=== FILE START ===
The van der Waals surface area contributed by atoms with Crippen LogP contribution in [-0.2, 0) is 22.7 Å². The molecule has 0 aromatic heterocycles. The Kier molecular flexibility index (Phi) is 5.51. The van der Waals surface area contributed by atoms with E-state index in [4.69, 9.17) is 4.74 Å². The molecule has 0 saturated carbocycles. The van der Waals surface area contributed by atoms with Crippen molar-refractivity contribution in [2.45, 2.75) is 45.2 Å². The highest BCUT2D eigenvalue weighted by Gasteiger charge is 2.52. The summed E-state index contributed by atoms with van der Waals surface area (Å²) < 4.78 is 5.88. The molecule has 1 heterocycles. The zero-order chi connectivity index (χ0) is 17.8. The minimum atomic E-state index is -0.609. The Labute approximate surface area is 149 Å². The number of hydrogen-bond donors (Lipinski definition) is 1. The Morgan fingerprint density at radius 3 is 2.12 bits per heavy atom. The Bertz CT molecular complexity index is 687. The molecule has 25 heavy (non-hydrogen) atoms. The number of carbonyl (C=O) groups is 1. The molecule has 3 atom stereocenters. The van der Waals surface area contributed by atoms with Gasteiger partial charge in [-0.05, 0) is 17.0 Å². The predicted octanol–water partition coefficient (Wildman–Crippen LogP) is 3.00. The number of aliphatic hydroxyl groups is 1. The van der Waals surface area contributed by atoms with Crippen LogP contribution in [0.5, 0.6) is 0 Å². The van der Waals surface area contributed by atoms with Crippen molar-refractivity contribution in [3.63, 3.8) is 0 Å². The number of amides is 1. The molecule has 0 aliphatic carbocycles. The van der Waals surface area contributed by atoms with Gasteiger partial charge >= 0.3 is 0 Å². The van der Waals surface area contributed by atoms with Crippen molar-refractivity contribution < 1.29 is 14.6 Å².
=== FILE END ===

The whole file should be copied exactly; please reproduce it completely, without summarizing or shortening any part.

The van der Waals surface area contributed by atoms with Crippen LogP contribution in [-0.2, 0) is 22.7 Å². The molecule has 0 aromatic heterocycles. The Kier molecular flexibility index (Phi) is 5.51. The van der Waals surface area contributed by atoms with E-state index in [4.69, 9.17) is 4.74 Å². The molecule has 0 saturated carbocycles. The van der Waals surface area contributed by atoms with Crippen molar-refractivity contribution in [2.45, 2.75) is 45.2 Å². The highest BCUT2D eigenvalue weighted by Gasteiger charge is 2.52. The summed E-state index contributed by atoms with van der Waals surface area (Å²) < 4.78 is 5.88. The molecule has 1 heterocycles. The zero-order chi connectivity index (χ0) is 17.8. The minimum atomic E-state index is -0.609. The Labute approximate surface area is 149 Å². The number of hydrogen-bond donors (Lipinski definition) is 1. The Morgan fingerprint density at radius 3 is 2.12 bits per heavy atom. The Bertz CT molecular complexity index is 687. The molecule has 25 heavy (non-hydrogen) atoms. The number of carbonyl (C=O) groups is 1. The molecule has 3 atom stereocenters. The van der Waals surface area contributed by atoms with Gasteiger partial charge in [-0.05, 0) is 17.0 Å². The predicted octanol–water partition coefficient (Wildman–Crippen LogP) is 3.00. The number of aliphatic hydroxyl groups is 1. The van der Waals surface area contributed by atoms with Crippen LogP contribution in [0.5, 0.6) is 0 Å². The van der Waals surface area contributed by atoms with Crippen molar-refractivity contribution in [3.63, 3.8) is 0 Å². The number of amides is 1. The molecule has 0 aliphatic carbocycles. The van der Waals surface area contributed by atoms with Gasteiger partial charge >= 0.3 is 0 Å². The van der Waals surface area contributed by atoms with Crippen molar-refractivity contribution < 1.29 is 14.6 Å².